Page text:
Local media said Thursday that the Japanese government plans to revise the 100-year-old Civil Code provisions that presume that a former husband is the legitimate father of a female child within 300 days of divorce, even if the female remarries. Reported to.
The proposed changes to the provisions of the Civil Code will give the new spouse a legal father, regardless of how long they have been married.
A subcommittee of the Ministry of Justice’s Legislative Council approved the draft amendment to the Civil Code provisions, which was finalized on February 1, marking the first rule amendment since it came into force in 1898. report..
According to the report, the proposed amendment will be submitted to the Diet, which refers to the Japanese House of Representatives, after being approved by the full Legislative Council and the Minister of Justice.
The subcommittee is aiming to reduce the number of children without a family register following the discovery of 825 children without a family register as of January this year. Of that number, 591 mothers filed birth announcements due to the existing 300-day father’s rule of recognizing the ex-husband as the legitimate father of the child and depriving Japan of public and private services. He hesitated to do so, so he lacked family records.
According to the Ministry of Justice, divorced women are most likely to want to avoid submitting a birth announcement for their child as a result of domestic violence, remarriage, or pregnancy with another partner. is.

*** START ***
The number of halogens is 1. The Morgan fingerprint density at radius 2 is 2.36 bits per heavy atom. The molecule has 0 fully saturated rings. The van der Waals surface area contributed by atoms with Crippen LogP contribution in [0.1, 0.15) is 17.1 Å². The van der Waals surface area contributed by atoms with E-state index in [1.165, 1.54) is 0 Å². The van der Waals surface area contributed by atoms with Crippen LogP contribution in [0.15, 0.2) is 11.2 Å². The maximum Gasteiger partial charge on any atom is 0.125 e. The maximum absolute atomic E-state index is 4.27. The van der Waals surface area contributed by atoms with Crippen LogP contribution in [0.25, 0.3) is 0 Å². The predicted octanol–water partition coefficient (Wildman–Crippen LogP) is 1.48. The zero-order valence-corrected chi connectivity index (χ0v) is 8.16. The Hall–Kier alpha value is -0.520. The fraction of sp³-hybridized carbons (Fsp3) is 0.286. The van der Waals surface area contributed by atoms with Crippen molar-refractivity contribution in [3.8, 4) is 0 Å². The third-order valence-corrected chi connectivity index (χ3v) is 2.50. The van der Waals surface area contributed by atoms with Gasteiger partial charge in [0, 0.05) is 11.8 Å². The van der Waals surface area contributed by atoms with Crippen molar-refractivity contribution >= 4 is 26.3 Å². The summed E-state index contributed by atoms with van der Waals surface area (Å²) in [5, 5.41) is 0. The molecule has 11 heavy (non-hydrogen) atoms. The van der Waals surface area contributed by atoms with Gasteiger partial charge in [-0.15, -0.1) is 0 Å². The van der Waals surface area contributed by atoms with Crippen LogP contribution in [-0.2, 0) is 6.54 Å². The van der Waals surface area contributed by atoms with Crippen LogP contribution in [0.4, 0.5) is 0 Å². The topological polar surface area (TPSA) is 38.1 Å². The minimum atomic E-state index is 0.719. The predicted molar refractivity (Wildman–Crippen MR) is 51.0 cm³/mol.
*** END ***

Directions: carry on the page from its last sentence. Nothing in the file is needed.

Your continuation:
The Civil Code amendment will also remove the country’s 100-day remarriage taboo, which applies only to Japanese women, as it was abolished by another proposal by the Sub-Committee.
A woman who was single after divorce still has her ex-husband as the legal father of her child under the law.
The sub-committee also proposed giving women and children the right to reject their fathers. This is an option currently only available to husbands or ex-husbands and is up to 3 years after birth instead of the current 1 year.
In addition, the draft amendment to the Civil Code includes the removal of the word “disciplinary action” from the custody provisions to prevent child abuse.
The Sub-Committee proposed abolishing it and replacing it with a clause that promotes respect for children as individuals.